There’s a charming history to Riyad El Cadi, seven interconnected houses collected by Bartels’ father, former German ambassador to Morocco. He began the mass renovation in the year 1996, opening the riad in 2000. A maze of courtyards, and decorated with a remarkable collection of textiles, the riad is a refuge of quiet and space, seemingly far from the chaos only minutes away. You get some idea of the intricacy of the property looking across the interconnected roof terraces, with panoramic views of the surrounding medina. Great pains were taken to preserve the original architectural details of each house, despite the complexities of connecting the diverse structures, a layout so organic that no architect has ever been able to draft a workable floorplan. A bemused guest from the UK told us, “Been here 4 days, still can’t find my room.” The riad footprint straddles two different Marrakech municipalities, and is served by 2 different water and electricity systems. On one notable day during renovation, workmen unwittingly broke through a wall into a neighbor’s living room, fortunately without serious diplomatic repercussions. It’s a peculiar joy to wander through the smooth hallways, climb narrow skylit staircases as you encounter authentic décor rich in local tradition and culture. There are hidden patios ideal for quiet reading (or napping), even a plunge pool, accessed through ornate doorways and sculpted porticos. And your stay inside the medina means the opportunity to discover firsthand the high quality of Moroccan arts, since a wealth of museums, palaces and tombs are walking close.
Riyad El Cadi occupies a special position in the mid-range at €180-220 per night, so the value proposition is high. This may present a conundrum for groups, due to spontaneous cases of room envy: every room is unique, and there are multiple grades and suite configurations from which to choose. This is a property to consider taking over in its entirety, for birthdays, weddings, reunions. With some doubling up the riad can comfortably sleep 35. Location, comfort, cuisine and amenities mean a great Marrakech experience. Be sure to try out the Argan oil products in your modern bath: they are artisanal, bio, and locally-sourced.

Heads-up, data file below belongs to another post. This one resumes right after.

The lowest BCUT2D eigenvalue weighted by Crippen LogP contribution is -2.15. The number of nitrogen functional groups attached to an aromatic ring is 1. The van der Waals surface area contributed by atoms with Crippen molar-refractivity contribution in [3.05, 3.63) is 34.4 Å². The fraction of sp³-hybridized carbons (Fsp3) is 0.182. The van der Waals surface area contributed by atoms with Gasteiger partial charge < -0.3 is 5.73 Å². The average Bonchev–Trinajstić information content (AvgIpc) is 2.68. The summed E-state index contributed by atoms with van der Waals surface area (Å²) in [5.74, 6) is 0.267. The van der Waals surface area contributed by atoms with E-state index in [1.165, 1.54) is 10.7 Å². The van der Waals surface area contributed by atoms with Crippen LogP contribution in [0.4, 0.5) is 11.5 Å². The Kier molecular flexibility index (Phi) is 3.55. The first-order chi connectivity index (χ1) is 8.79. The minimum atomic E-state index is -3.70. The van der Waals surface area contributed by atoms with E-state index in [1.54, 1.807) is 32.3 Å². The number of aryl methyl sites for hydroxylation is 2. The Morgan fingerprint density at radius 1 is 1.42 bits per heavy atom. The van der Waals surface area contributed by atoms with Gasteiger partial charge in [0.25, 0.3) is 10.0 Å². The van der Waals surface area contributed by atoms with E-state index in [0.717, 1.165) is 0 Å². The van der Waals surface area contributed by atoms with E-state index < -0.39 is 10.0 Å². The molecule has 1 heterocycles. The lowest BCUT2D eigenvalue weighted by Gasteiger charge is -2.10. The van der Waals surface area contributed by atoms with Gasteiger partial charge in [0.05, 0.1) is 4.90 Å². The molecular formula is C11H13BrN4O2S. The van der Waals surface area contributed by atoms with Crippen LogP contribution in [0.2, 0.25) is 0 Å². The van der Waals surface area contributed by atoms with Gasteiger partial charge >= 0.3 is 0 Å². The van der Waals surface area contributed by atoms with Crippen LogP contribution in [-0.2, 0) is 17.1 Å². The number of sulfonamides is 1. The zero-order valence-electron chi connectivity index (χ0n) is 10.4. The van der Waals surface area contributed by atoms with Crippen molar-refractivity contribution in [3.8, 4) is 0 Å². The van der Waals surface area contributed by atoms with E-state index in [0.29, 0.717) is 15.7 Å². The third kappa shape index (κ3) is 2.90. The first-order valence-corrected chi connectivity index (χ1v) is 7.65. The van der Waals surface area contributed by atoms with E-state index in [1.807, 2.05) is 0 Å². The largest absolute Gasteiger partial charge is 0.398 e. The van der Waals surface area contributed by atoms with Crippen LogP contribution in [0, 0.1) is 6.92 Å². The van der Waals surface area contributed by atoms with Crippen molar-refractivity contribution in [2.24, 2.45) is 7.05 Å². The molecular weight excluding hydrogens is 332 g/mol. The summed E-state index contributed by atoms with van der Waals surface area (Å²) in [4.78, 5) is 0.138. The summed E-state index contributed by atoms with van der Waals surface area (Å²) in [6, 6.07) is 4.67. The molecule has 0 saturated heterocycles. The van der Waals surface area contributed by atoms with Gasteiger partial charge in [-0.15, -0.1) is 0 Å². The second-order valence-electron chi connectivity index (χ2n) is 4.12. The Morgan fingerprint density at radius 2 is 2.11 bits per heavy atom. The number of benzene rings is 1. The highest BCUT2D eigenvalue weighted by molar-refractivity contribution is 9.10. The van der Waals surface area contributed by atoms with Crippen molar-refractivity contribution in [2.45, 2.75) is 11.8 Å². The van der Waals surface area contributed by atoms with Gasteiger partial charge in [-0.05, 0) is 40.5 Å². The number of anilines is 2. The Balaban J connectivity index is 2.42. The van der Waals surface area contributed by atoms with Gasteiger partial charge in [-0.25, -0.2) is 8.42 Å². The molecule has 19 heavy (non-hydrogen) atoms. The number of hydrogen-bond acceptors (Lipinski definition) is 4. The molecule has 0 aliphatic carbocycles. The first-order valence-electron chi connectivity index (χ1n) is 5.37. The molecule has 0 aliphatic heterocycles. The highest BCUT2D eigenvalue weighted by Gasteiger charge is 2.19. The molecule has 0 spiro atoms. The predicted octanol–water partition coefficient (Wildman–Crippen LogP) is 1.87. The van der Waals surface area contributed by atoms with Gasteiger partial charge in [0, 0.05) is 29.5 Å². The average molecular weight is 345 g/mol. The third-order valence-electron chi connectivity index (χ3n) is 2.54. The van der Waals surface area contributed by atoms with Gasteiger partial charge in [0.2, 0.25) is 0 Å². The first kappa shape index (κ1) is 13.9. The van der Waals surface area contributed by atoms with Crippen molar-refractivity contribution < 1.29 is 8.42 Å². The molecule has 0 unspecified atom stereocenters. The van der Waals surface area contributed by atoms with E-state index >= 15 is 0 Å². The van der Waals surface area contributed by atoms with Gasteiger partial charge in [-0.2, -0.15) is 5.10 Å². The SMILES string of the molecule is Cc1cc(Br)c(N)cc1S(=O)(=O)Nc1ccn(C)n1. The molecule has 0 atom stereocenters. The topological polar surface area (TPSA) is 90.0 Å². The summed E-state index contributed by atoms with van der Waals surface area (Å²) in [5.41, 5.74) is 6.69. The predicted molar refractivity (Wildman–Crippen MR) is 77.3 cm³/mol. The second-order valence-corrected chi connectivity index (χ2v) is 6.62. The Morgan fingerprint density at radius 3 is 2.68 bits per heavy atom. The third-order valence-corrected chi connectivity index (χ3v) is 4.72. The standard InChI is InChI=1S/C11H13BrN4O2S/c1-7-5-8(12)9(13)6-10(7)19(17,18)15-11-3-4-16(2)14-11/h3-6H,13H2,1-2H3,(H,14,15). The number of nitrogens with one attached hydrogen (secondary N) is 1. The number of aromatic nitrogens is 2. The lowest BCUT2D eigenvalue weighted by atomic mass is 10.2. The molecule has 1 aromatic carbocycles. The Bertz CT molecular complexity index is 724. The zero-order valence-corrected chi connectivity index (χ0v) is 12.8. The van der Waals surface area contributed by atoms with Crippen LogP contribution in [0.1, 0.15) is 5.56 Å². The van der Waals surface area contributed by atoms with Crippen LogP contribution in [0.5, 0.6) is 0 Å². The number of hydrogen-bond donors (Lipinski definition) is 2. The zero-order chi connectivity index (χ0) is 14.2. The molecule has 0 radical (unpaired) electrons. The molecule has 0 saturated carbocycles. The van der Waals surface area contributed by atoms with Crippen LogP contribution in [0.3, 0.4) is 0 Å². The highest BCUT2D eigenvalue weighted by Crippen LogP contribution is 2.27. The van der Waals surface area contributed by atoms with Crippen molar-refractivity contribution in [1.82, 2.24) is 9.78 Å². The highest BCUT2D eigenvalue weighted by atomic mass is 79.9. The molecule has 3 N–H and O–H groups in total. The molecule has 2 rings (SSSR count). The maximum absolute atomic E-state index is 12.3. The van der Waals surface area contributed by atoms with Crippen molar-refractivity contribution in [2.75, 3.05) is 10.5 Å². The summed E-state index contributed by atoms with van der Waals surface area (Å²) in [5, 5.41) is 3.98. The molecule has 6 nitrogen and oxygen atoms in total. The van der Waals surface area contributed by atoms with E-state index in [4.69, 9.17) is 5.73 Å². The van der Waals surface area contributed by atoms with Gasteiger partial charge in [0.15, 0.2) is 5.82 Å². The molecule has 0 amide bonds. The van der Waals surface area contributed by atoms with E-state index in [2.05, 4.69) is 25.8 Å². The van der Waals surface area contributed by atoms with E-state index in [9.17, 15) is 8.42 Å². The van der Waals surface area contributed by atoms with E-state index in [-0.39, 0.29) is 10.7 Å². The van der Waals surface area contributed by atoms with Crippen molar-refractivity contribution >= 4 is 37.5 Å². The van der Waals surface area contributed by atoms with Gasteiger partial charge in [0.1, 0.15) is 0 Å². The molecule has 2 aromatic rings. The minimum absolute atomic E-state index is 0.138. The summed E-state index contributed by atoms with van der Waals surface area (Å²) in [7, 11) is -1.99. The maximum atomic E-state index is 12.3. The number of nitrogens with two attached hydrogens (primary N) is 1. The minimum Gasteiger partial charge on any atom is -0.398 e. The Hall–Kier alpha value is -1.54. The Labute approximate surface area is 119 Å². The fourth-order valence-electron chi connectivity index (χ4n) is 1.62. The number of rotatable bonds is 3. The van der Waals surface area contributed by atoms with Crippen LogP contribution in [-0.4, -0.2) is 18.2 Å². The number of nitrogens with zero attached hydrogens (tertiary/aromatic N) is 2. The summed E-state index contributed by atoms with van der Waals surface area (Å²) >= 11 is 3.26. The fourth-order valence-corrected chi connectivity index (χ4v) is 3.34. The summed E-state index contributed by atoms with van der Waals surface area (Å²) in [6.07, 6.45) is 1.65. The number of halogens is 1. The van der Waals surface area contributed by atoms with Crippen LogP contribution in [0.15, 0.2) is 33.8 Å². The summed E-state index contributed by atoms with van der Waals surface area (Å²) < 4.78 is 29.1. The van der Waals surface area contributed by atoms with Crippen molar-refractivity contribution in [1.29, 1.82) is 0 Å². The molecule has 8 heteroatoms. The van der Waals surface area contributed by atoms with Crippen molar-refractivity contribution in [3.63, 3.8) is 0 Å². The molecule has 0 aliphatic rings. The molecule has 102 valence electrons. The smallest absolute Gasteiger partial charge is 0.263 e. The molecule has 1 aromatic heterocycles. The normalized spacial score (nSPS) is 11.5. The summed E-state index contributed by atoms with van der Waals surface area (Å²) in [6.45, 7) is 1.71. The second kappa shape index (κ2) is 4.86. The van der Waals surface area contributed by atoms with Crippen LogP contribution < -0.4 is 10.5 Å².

Veteran travelers call the first meal of the day the most important one. Tucked away among the labyrinthine lanes of the medina, Riad Ilayka brings a decidedly enlightened sensibility to petit-déjuner. Open just 16 months, this property of only 7 rooms has been lovingly renovated by ex-Parisians who put forth a bountiful morning table. Included in the room rate, breakfast on the roof terrace combines splendid flavors and inspired presentation in a classic setting. The menu: fresh orange juice, 4 breads (brown bread, white bread, flat bread, pain au chocolat), the traditional Moroccan crèpe, olive oil, two kinds of confiture, local butter and honey, rosewater/agar-flavored yogurt, fresh fruit compote, omelette and pousse-café. Ilayka’s restaurant, which is reserved only for guests, proved another bonus. Dinner at €25/person, with wine priced at €15-30, delivered excellent value.
Following a 1-year renovation, the riad’s young proprietors brought the property back to perfect repair; it looks vintage, but everything is new, even the room called “La Cave”, with its intricate ceiling painting. The roof areas now feature views of a traditional menzeh, Jacuzzi, hammam, and an airy elevated platform appropriate for afternoon drinks or romantic trysts. Our room with its private terrace, featured a fantasy bathroom with overhead shower, plunge tub, artisan mosaic work, illuminated cubbies and hammered metal sink and mirror. All rooms are non-smoking, have A/C and safe, at the attractive rate of €95-200. This mostly tourist hotel has an average stay of 3 nights. Local artisan soaps, abundant towels and plush robes fill out the amenities offering.
Route de Ouarzazate
km 12, Marrakech
212 524 399 000
km 12, Marrakech
212 524 399 000
Riyad El Cadi
87, Derb Moulay, Abdelkader
Medina, 40000 Marrakech
212 524 378 655
78 Derb El Hammam, Mouassine
Medina, 40000 Marrakech
212 524 390 607
Maria Pocapalia of Tzell West Travel in Los Angeles is an expert at arranging your Marrakech adventure. Her contact telephone is +1 (310) 546-5140
Tuesday, November 12, 2013
Friday, November 08, 2013
Natale In Venezia
A version of this article under my byline will appear in
A marvelous transformation happens in Venice in the month of December when the tourist population declines to half of the normal August droves. Suddenly you’re able to stroll deserted quays and empty squares with hardly a thought of stumbling headfirst into tour groups from the cruise ships. In this time of year it’s mostly Venice for the Venetians, and you’ll quickly appreciate the luxury of discovering art and architecture undisturbed, not to mention sensing the spirit and beauty of La Serenissima’s elegant traditions.
Christmas in Venice comes down to four main headings: concerts, crèches, consumerism, and cuisine. A splendor of choice awaits the traveler prepared to plan ahead, bundle up and improvise at the last minute.
The season begins on December 8, the Feast of the Immaculate Conception, a national holiday when many businesses close in observance. Expect everything to be chiuso on Christmas Day, December 25, the most important religious holiday of the year, as Venetians celebrate at Saint Mark's Basilica. December 26, the feast of Santo Stefano occurs. Families venture out on this public holiday to view nativity scenes in churches and visit Christmas markets. The Frari in San Polo, one of the coldest churches in Venice, offers a free concert at about 4:00 PM.